I’ve always wanted to be called in a survey by a political pollster. Even though you, as respondent, are rendered statistically insignificant by design, the sense of your own inflated power over the very perception of the world must feel, well, inflating. Untethered from a landline, however, my chances go from really remote to virtually nil.
And yet, we can hope. Miracles sometimes happen, even to Pennsylvania Gov. Ed Rendell:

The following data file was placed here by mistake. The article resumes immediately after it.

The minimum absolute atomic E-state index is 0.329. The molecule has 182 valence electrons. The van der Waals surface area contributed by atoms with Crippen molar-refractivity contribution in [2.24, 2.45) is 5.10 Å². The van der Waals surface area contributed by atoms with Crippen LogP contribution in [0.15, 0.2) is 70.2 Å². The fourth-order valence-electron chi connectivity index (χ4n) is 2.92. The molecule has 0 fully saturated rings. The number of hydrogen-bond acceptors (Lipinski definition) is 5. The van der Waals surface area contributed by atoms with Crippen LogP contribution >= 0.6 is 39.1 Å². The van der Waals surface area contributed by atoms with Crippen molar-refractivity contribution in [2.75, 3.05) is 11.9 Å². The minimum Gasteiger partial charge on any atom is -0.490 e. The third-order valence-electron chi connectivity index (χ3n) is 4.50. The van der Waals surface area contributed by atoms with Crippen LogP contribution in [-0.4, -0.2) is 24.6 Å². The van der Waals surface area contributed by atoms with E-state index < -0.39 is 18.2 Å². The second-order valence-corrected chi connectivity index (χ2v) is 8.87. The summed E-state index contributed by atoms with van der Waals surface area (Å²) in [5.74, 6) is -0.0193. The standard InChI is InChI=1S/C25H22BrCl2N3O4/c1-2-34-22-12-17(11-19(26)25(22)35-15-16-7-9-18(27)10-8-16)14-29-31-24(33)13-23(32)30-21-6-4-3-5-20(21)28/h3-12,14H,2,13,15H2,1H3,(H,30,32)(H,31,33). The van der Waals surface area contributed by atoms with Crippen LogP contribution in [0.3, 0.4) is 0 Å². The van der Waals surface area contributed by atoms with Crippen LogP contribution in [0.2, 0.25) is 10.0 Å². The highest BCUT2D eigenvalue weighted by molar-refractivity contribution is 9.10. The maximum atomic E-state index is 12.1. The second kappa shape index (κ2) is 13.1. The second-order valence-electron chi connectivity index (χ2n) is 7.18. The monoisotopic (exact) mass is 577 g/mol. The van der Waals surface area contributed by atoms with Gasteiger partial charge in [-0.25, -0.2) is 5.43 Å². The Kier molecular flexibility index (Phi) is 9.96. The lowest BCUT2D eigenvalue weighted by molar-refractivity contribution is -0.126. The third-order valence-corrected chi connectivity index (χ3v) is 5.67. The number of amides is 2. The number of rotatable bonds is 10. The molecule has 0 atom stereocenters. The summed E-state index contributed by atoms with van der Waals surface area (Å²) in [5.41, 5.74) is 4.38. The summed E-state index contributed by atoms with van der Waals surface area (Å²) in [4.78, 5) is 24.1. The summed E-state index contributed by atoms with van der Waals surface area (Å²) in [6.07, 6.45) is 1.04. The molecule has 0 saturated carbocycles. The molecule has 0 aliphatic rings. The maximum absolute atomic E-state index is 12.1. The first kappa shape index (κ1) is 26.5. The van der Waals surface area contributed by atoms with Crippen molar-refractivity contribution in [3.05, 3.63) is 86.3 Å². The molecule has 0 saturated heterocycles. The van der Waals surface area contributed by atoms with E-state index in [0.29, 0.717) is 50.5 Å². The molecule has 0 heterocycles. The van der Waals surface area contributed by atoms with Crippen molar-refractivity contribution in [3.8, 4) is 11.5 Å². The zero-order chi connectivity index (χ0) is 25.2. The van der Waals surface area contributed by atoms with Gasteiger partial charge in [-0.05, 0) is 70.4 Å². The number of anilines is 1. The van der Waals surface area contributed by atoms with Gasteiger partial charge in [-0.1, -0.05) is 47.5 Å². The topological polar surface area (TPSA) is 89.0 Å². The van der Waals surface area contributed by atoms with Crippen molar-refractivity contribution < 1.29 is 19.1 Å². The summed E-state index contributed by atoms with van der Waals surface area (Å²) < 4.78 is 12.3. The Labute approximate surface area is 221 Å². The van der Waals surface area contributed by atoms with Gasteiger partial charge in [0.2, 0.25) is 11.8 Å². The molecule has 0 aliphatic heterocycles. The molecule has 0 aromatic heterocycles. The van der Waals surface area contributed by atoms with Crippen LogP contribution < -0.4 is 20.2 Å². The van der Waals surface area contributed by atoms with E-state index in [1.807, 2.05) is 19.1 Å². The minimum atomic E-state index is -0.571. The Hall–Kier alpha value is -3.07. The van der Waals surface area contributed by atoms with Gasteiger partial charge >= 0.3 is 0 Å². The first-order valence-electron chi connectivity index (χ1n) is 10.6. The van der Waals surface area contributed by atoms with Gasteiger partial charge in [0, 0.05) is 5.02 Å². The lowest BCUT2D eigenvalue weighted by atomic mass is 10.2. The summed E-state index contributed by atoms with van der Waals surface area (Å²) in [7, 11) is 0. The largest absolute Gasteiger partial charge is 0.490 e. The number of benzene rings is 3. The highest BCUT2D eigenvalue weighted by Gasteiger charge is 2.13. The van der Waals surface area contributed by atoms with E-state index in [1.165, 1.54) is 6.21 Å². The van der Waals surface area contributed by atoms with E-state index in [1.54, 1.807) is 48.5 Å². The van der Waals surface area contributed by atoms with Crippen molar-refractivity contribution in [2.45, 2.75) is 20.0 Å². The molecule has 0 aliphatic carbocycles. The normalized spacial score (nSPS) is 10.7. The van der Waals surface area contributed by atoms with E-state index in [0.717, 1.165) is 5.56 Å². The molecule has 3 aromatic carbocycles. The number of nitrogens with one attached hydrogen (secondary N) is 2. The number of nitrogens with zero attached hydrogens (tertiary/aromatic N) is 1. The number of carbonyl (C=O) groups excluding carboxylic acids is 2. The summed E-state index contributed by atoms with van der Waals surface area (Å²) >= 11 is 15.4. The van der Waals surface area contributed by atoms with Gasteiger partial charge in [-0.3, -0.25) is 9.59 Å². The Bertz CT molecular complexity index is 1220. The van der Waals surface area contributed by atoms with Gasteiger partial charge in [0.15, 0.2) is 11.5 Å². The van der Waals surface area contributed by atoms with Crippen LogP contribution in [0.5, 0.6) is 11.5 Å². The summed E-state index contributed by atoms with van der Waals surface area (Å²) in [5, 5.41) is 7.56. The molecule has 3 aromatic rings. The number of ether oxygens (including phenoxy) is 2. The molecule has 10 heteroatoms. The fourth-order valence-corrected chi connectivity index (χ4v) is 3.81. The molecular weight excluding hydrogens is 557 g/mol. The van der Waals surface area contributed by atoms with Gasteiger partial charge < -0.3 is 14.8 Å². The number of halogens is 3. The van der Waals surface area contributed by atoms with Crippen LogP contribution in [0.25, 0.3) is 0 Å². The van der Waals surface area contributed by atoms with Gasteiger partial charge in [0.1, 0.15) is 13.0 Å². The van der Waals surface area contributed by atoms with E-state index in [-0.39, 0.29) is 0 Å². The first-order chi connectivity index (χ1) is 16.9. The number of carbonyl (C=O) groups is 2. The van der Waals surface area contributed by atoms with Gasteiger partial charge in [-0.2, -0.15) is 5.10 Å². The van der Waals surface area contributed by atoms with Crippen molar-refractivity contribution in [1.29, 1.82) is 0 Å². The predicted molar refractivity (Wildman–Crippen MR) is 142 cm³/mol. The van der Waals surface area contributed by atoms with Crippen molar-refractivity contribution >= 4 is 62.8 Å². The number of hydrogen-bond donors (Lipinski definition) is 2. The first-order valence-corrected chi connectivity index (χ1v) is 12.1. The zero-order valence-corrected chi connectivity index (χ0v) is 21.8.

[Rendell] was hanging out at home last weekend when the phone rang. On the other end of the call was a pollster from Quinnipiac University, who had no idea whom his computer had dialed.
But wait, it’s gets completely absurd and meta:
[He was asked] a question about whether the governor’s endorsement of Hillary Rodham Clinton make him “more likely to vote for Clinton, less likely to vote for Clinton, or doesn’t it make a difference?”
“When they asked if Ed Rendell’s endorsement had any impact, I said, ‘Absolutely,'” Rendell said.
I will now resume not writing about the election in this space. (via pollster.com)